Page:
My school in Badin

Every day, Shaukat and his 72 classmates wade through filthy stagnant rainwater, laughing through their struggle.

Mahawish Rezvi November 29, 2011
Four months after torrential rains hit rural Sindh, the people of Badin are still trying to rebuild their lives. Shaukat is a fourth grader at Kehar Khan Lund primary school in Badin. This video shows  his journey to school every morning - a school surrounded by stagnant rain water.

Every day, Shaukat and his seventy-two classmates wade through filthy stagnant rainwater, smiling, even laughing at their struggle. However, their teacher says with no help, little can be done to keep the school functional. Even though Shaukat is fond of learning and says that his favourite subject is poetry, he will be attending school after a one month gap. His house is a mere half  kilometre away, yet due to the heavy flooding, the school has been inaccessible.

As unlikely as this story sounds, the video shows footage of the Primary school which is the only remaining standing structure as far as the eye can see. Even here, only one room is functional, whereas the other has collapsed. The narrow path leading to the school is made of hay and mud, clearly exhibiting the desperation of the people pick up the pieces of their shattered lives. With vast stretches of water still standing and winter approaching swiftly, the people of Badin are in need of urgent help.
Mahawish Rezvi
The views expressed by the writer and the reader comments do not necassarily reflect the views and policies of the Express Tribune.


Sohail Ahmed | 10 years ago | Reply Good work mahawish :-)My school was also in Badin and I thought I will my rant at the authorities in your blog... the fact is Badin is a place that has always been deprived in one way or another. Badin city was nominated as the dirtiest city of Pakistan (that was well before the flooding!). The state of roads has always been no different to how roads are in Hyderabad (especially near the railway station) and back then hyderabad use to be a city we Badiners looked up to! And I can only imagine what its like now. We often read that Allah helps those who help themselves, and we stand witness to this that this is so very true in the case of authorities in charge of Badin for at least the last 2 decades they are the real culprits of trashing my home town for last 25 years the flooding is a very recent phenomenon so lets not blame mother nature for every thing! The authorities in badin never pulled their socks even once to resolve the pitiful state of the drain system, road network and the general cleansing of streets and now after the flooding the roads in the district have simply been destroyed; little is what we can expect from the hijraas of municipal committee they can only dance and clap their hands whilst the poor Badiners take blows from results of poor drain engineering and nature.The only good thing to my knowledge that happened to Badin was the presence of Pakistan Air force and later on the Army bases! this is really what brought good education facilities that enabled ready access to english medium schools like PAF model school and Army public schools. Through these school the literary level increased new heights and those who could afford the private fees managed to find placements in good standard colleges and universities.The Manroo (People) of Badin are very upright people who love their land and take pride in being sindhi. The culture is rich and remains rich unfortunely only in the villages, however the cities have corrupted many, every sole now seems bent on having a political associations to assert soical pressure on opponents at any cost. People have some what forgoton to fight for their own right all fights are now seemed saved only for the secterian wars or for the leaders of a specific family in a specific goath.I hope the people will change their own state first and hopefully with that ghulshan of sindh will blosssom.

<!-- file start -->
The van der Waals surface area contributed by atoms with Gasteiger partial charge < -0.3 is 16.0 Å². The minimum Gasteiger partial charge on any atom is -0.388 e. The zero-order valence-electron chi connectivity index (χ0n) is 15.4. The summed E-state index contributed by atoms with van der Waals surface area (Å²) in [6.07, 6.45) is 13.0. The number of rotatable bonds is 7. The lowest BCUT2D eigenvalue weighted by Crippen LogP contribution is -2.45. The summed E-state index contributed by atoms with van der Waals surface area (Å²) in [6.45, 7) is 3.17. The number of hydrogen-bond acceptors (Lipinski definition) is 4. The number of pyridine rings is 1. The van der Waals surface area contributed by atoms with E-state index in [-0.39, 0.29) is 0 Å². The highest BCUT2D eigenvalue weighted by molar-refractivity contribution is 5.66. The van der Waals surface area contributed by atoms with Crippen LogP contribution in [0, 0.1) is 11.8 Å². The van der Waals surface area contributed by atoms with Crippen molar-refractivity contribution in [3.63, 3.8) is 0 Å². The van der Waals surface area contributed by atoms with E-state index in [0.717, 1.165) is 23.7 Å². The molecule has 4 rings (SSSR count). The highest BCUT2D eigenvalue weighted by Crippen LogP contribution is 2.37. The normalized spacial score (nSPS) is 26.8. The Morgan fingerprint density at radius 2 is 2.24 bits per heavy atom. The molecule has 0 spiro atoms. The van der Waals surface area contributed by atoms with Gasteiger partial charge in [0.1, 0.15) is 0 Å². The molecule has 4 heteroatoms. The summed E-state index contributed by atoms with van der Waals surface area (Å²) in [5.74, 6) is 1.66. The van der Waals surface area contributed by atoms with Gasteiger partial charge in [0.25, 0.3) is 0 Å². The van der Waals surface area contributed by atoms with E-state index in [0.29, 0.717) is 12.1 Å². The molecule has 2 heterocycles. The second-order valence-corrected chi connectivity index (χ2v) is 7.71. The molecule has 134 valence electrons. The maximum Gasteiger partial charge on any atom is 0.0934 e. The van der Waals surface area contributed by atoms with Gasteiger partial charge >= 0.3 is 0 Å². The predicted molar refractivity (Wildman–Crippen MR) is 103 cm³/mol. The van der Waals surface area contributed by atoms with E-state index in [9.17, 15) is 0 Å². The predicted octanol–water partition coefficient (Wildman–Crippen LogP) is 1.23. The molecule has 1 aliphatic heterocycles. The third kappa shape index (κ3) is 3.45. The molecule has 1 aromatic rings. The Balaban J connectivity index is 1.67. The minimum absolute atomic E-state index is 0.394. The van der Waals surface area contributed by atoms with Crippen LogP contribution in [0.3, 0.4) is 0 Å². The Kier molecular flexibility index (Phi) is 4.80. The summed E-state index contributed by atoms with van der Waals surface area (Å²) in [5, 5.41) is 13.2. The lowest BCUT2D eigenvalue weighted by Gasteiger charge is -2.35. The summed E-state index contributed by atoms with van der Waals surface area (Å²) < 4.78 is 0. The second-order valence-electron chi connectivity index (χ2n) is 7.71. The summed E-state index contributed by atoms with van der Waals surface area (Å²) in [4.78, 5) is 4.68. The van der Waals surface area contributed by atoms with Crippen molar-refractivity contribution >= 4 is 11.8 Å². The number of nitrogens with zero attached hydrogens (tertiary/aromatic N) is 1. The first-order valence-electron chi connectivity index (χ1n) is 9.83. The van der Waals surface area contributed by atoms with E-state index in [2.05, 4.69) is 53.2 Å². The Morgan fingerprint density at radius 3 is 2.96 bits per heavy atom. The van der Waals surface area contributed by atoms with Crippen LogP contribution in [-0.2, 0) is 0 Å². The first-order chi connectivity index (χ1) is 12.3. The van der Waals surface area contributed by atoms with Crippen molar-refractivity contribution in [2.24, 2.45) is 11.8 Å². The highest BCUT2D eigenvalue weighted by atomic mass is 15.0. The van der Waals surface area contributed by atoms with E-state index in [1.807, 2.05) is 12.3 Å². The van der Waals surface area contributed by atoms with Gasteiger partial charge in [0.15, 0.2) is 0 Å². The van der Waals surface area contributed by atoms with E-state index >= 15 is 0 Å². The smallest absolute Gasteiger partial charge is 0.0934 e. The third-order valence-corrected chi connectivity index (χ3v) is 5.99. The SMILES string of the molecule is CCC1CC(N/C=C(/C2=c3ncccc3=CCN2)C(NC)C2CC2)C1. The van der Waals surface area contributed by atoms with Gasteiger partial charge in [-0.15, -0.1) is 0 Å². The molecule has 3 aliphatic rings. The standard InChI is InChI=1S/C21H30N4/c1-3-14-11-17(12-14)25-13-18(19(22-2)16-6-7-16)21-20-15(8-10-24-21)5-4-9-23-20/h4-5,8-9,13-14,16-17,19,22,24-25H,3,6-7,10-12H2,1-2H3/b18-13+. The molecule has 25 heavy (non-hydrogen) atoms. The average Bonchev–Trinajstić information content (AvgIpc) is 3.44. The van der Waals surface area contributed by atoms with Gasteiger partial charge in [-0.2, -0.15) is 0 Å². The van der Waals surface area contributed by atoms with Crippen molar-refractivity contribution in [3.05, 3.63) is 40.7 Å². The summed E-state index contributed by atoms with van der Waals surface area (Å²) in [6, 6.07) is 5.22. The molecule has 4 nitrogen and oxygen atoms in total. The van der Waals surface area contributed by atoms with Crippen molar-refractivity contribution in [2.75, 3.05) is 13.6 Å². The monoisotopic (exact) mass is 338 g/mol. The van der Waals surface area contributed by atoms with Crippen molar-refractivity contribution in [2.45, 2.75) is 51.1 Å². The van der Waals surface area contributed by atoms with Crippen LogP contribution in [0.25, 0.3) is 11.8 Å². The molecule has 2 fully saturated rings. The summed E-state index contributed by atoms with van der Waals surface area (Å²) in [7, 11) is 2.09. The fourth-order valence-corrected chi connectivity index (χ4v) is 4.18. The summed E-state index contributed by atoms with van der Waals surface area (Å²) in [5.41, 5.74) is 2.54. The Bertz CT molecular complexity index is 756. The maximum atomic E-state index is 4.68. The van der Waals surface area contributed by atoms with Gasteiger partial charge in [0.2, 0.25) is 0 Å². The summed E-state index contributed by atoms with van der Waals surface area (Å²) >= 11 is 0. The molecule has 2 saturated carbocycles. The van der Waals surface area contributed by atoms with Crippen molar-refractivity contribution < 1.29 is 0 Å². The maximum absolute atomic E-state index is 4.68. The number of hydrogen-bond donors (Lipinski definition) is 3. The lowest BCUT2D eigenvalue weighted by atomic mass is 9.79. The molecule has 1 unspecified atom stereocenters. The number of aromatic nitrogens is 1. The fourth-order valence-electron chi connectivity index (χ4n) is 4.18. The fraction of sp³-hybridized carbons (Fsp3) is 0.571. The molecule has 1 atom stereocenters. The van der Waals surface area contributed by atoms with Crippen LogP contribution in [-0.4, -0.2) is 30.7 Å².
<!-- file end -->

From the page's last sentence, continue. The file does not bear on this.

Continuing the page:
Talib | 10 years ago | Reply This country would destroy without proper education. This is my appeal to all Pakistanis to educate their chidren, even if it's hard to manage.
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